A World Without the King James Version
You are in church on Sunday morning, and it's time to say the Lord's Prayer. All goes smoothly through, "Give us this day our daily bread." But what comes next? The congregation hesitates. Should we ask forgiveness for "our debts" or for "our trespasses"? If you have ever been in this situation, you know something of what Protestant church life would be like in a world without the King James Version.
By contrast, we experience all the time what the world with the KJV has become, though we don't always realize it. The impact of the KJV on common English is tremendous, and it works on three levels. Many well-known words and phrases from the KJV still sound "biblical": "Alpha and Omega," "Ancient of Days," "graven image," "not live by bread alone," and "seventy times seven," to name a few.
A second level of vocabulary contains expressions that came into common usage because of the KJV, but whose biblical origin is now obscured: "apple of his eye," "city set on a hill," "a house divided," "propitiation," "the quick and the dead," "reap the whirlwind," "scapegoat," and "two-edged sword."
A third level includes words and phrases that most of us would be surprised to learn were fixed in our language because of the KJV—words as common as adoption, advertise, beautiful, feel, fishermen, glory, horror, housetop, mortgaged, mystery, nurse (as verb), scrape, and suburbs.
Almost all of these words and phrases were used in translations before the KJV. But because they appeared in that version, they were in the English language for keeps.
Hesitating during worship and perusing these vocabulary lists raise an intriguing question: What if there had never been a KJV? Or, consider a scenario that comes closer to reality: What would it have been like if the KJV had always been only one among several competing English-language versions of the Bible? What difference would it have made for Christians from 1611 onward? For local churches? For the influence of Christianity throughout the English-speaking world?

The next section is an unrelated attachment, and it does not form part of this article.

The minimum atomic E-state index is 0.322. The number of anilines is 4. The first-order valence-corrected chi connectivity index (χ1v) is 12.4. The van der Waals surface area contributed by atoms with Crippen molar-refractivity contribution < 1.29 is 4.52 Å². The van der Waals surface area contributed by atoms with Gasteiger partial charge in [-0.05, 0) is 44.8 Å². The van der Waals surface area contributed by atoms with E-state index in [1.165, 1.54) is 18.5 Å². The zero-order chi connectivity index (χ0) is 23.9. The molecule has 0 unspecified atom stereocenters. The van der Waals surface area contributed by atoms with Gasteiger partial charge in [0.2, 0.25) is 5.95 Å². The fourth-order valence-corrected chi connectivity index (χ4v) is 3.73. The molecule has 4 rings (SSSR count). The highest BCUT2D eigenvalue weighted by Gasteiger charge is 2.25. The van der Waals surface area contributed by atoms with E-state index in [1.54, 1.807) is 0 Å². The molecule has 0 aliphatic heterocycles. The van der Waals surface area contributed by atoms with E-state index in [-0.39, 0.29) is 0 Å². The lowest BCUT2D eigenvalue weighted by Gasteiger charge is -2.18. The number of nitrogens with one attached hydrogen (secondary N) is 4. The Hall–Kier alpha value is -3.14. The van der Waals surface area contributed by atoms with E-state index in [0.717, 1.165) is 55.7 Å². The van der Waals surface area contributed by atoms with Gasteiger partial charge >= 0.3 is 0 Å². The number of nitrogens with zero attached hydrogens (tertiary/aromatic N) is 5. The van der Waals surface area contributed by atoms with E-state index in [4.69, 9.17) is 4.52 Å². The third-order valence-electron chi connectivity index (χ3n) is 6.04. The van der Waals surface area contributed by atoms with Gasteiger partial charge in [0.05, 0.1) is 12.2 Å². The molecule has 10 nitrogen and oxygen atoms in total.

For one, corporate worship would have been more awkward. The example from the Lord's Prayer shows what would have been even more confusing. The inclination to say, "Forgive us our debts, as we forgive our debtors," follows the KJV, which borrowed the wording from Miles Coverdale's 1535 translation, the first complete Bible printed in English. But if you instinctively say, "Forgive us our trespasses, as we forgive those who [or 'them that'] trespass against us," you are following William Tyndale's English translation from the 1520s. When Tyndale's rendering was modified by Thomas Cranmer for the 1549 Anglican Book of Common Prayer, "trespasses" came into common use as well.
The liturgical uncertainty from having more than one English translation is even more obvious in our ecumenical age. The Douay-Rheims New Testament, published for Catholics in 1582, completely left out what the KJV would render, "For thine is the kingdom, and the power, and the glory, for ever." Rheims omitted the phrase because it is not in the Latin Vulgate, the source for its translation. Yet this confusion points to an irony: Most scholars today agree that in omitting these words, the Rheims translation came closer to the best-attested Greek manuscripts than did the English wording from the not-so-reliable Greek manuscripts the KJV's translators used.